YES if injured before August 28, 2005, but not for injuries thereafter. If after the medical care otherwise required by law has been rendered, the employer or insurer offers you physical rehabilitation and you accept it, and after notification and approval by the Division, a payment of $40 from a state fund will be paid to the employee while he is actually being rehabilitated.
49. WHAT IS REQUIRED FOR THE DIVISION TO APPROVE THE REHABILITATION PAYMENTS?
The injury must be a serious one where physical rehabilitation is deemed necessary by a qualified physician. The physical rehabilitation must be provided at a facility or institution which is specifically qualified to provide physical rehabilitation for seriously injured industrial workers and has received a certificate of qualification from the Division of Workers' Compensation.
50. HOW DOES THE PAYMENT FOR THE TIME I AM RECEIVING PHYSICAL REHABILITATION AFFECT MY OTHER COMPENSATION?
The payment of the additional benefits for physical rehabilitation is in addition to any other compensation to which you may be entitled.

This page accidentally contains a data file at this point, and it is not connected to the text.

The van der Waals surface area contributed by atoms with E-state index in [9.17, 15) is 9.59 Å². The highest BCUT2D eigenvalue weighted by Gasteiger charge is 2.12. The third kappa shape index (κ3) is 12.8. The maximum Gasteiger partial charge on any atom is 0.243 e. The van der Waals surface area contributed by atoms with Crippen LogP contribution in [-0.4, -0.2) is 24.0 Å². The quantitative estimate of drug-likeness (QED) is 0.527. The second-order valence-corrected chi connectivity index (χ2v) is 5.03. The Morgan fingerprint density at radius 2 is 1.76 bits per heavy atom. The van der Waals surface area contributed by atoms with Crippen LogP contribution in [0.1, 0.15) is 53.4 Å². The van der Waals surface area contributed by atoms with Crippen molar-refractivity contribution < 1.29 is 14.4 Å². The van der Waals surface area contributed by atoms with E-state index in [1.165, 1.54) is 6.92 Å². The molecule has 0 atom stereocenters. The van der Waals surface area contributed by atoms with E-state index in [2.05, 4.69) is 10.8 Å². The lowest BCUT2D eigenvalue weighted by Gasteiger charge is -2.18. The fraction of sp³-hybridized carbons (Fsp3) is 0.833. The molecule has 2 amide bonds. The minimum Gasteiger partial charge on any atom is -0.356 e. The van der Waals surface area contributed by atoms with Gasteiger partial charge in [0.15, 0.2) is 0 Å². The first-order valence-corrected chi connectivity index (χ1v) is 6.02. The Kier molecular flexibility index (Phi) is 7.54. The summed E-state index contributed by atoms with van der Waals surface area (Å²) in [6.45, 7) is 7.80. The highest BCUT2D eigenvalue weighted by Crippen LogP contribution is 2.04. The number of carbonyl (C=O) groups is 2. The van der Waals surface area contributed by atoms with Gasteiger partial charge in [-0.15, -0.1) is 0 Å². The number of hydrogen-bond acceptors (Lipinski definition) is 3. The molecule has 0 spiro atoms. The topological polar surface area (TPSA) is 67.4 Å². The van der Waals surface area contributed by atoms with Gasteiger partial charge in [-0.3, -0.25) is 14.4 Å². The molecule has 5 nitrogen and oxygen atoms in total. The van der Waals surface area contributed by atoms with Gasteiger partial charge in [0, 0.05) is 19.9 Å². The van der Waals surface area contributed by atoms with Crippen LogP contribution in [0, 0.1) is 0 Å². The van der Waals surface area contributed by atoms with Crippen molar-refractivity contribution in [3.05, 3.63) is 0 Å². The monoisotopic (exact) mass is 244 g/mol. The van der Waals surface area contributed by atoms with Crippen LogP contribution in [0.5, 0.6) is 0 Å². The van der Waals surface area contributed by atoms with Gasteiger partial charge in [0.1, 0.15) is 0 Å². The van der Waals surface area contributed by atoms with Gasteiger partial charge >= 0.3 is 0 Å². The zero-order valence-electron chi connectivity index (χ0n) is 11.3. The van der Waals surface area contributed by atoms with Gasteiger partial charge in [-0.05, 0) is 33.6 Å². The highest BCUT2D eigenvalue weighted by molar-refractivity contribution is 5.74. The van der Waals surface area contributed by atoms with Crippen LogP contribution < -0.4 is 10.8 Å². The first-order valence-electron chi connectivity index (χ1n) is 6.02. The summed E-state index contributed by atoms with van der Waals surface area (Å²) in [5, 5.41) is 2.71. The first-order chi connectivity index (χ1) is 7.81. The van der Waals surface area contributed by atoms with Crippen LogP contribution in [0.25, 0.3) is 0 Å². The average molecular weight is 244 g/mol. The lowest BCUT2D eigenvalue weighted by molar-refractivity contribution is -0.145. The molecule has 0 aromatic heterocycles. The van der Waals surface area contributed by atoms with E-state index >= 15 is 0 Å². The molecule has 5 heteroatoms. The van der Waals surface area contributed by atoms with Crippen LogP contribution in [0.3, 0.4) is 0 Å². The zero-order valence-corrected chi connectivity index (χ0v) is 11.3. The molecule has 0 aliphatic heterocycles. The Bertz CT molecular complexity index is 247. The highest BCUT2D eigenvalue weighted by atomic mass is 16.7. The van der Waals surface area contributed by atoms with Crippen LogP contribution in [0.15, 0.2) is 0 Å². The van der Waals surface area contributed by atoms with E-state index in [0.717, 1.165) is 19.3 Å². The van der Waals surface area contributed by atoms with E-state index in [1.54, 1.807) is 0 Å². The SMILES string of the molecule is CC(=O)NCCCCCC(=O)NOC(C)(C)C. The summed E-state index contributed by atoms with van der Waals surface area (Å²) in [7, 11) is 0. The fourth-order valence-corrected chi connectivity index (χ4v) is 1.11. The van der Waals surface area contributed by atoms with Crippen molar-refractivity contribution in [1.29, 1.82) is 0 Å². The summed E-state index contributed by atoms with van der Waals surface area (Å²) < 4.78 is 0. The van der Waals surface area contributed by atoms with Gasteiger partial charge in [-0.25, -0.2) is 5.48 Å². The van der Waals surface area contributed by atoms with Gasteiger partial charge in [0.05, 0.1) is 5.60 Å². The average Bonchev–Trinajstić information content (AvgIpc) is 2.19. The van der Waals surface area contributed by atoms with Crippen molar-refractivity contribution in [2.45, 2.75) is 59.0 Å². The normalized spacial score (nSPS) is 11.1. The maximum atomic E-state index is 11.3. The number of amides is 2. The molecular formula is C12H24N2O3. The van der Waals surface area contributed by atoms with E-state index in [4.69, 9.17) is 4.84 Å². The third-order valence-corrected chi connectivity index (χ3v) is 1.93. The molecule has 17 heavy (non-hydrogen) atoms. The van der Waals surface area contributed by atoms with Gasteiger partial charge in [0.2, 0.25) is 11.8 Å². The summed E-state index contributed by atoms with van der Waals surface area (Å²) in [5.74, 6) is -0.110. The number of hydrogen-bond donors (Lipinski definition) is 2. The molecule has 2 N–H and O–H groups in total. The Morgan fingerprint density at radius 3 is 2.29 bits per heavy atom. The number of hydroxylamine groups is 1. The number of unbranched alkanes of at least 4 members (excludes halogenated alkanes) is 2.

51. HOW LONG DO THE PAYMENTS FOR PHYSICAL REHABILITATION LAST?
You receive the payments during all the time you are receiving physical rehabilitation, but the period of physical rehabilitation does not exceed beyond 20 weeks - except in unusual cases and then only by special order of the Division of Workers’ Compensation. Payments are not paid after an employee has returned to work.
52. WHAT ABOUT VOCATIONAL REHABILITATION?
Effective July 1, 1991, the employer may provide vocational rehabilitation to a severely injured employee. Temporary total and temporary partial disability benefits shall be paid throughout the rehabilitation process. The permanency of the disability cannot be determined until the rehabilitation process is completed. If such program is offered and the employee refuses to accept it, the employee's benefits shall be reduced by 50%. Few employers have chosen to voluntarily offer this benefit. It is “Employer” choice. You do not have the right to force your Employer to furnish Vocational Rehabilitation. However, you may contact the local Division office for Vocational Rehabilitation independently for possible assistance.
Medical benefits are provided by the employer and include payment for medical, surgical and hospital treatment (including nursing, ambulance and medicines) that is reasonably required to cure and relieve you from the effects of the injury.
53. WHO HAS THE RIGHT TO CHOOSE THE DOCTOR TO TAKE CARE OF ME?
Generally, your employer has the right to choose the physician who is to treat you. However, in an emergency you may choose your own doctor.
54. IF MY EMPLOYER REFUSES TO GIVE ME MEDICAL CARE AND I GET MY OWN DOCTOR, WHO PAYS?
In such cases the employer must pay him, if there was a refusal.